A Lion Eye harped on this point of the Zook Era, which likely had its swan song in Memorial Stadium: "We never did any of the little things well. So despite a pretty good offense here and a pretty solid defense there, Zook’s teams are now a collective 34-50 mostly because they were never properly instructed on how to win games with just the little things."
Illinois has now lost five straight and will travel to Minnesota for the season finale.
MICHIGAN 45, NEBRASKA 17
Before getting ready for the Bobcats, Michigan smoked Nebraska, 45-17. Tied 10-all early on, Denard Robinson and Fitzgerald Toussaint escaped several arm tackles3 to help the Wolverines pull away. Robinson accounted for two TDs in the air (11/18, 180 yards, 1 INT) and two on the ground (23 carries, 83 yards). His 38-yard pass to Martavious Odoms in the back of the end zone was actually a well-placed, non-jump ball throw, his one and only of the game.
Toussaint contributed two scores of his own on 29 carries for 138 yards. His counterpart for Nebraska, Rex Burkhead, managed a mere 36 yards, his lowest of the season. Taylor Martinez ran for 49 yards and lost one of three fumbles for the Cornhuskers while his passing game was T-Magic-like (9/23, 122 yards, 1 TD). The Michigan defense enviably held NU to a 3/13 third down conversion rate.
As for special teams, the Wolverines won that battle, too. A fake field goal ended with a first down when holder Drew Dileo carried the ball for four yards, which led to a Toussaint score. After a sweet-looking option pitch to Ameer Abdullah cut Nebraska's deficit to 14, their defense stopped UM. But a flop by punter Will Hagerup gave Michigan a first down, and a few plays later, Odoms hauled in the TD. The Cornhuskers also lost their two other fumbles on kick returns and allowed a blocked punt.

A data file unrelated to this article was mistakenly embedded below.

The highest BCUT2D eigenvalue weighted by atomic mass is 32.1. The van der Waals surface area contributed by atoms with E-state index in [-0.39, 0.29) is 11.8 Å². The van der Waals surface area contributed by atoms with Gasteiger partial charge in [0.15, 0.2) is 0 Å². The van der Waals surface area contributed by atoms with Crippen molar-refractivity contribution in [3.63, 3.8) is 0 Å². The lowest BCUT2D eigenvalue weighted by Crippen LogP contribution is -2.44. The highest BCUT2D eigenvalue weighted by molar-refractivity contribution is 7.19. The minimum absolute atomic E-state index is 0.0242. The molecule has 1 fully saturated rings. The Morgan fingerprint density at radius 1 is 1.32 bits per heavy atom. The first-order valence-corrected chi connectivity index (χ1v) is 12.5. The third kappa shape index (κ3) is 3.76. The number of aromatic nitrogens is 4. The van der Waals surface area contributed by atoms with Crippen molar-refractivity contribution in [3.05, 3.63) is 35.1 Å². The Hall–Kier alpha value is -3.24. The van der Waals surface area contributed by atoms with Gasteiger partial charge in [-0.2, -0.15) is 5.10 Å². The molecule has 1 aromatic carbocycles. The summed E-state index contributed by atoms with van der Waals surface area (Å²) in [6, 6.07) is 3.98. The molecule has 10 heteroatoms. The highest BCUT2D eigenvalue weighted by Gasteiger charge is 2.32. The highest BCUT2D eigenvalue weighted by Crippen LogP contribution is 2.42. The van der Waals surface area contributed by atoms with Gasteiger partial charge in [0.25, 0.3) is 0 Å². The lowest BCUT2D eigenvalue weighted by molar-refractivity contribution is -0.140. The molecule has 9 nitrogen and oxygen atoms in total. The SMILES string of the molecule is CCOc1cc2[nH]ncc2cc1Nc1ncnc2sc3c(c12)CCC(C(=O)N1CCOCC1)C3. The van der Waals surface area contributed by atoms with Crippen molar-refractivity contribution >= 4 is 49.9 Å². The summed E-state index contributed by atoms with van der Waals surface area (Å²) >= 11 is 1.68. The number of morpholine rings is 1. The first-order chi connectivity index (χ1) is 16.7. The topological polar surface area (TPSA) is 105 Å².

MGoBlog is back to Muppets because "Nine wins? Annihilating a ranked team? Going into an Ohio State game favored?" Yes, all of the above are baffling.
Something the current OSU staff should take note of is Husker Mike's main reason for the loss: "Michigan's defense dominated the Huskers today, and it started up front. No room to run whatsoever meant Nebraska needed to throw the ball...and the receivers pretty much sucked all day long."
The Cornhuskers wrap up their Big Ten infancy with a home game against Iowa.
IOWA 31, PURDUE 21
For their first road win of the season, Iowa prevailed over the demons of West Lafayette. Continuing the fumblitis theme running through the conference yesterday, each team lost two fumbles. Purdue QB Robert Marve was responsible for one, along with two picks4.
Despite turning the ball over once himself, Iowa QB James Vandenberg (22/32, 273, 3 TDs) played a nice game. He connected with Marvin McNutt frequently (9 catches, 151 yards, 2 TDs), while RB Marcus Coker rebounded from last week to the tune of 140 yards and a touchdown.
After Caleb TerBush tossed a TD to Gabe Holmes, the two squads exchanged punts and turnovers. Then, Marve came in at QB, brought the Boilermakers to the 1-yard line, and threw an interception. Almost immediately, Vandbenberg was stripped by Dwayne Beckford. Brandon Taylor fell on the ball, tying the score at 14.
With thirty seconds left in the first half, Coker's 2-yard TD gave Iowa the lead for good. McNutt's 51-yard TD snag, an underthrown ball he adjusted impressively to, increased that margin, but Purdue would not go away. Ralph Bolden scored on an 11-yard pass from TerBush, and late in the fourth quarter, Marve returned to the field to convert a 4th and 18. His fumble for a touchback, originally ruled a TD and then overturned, sealed the game for the Hawkeyes.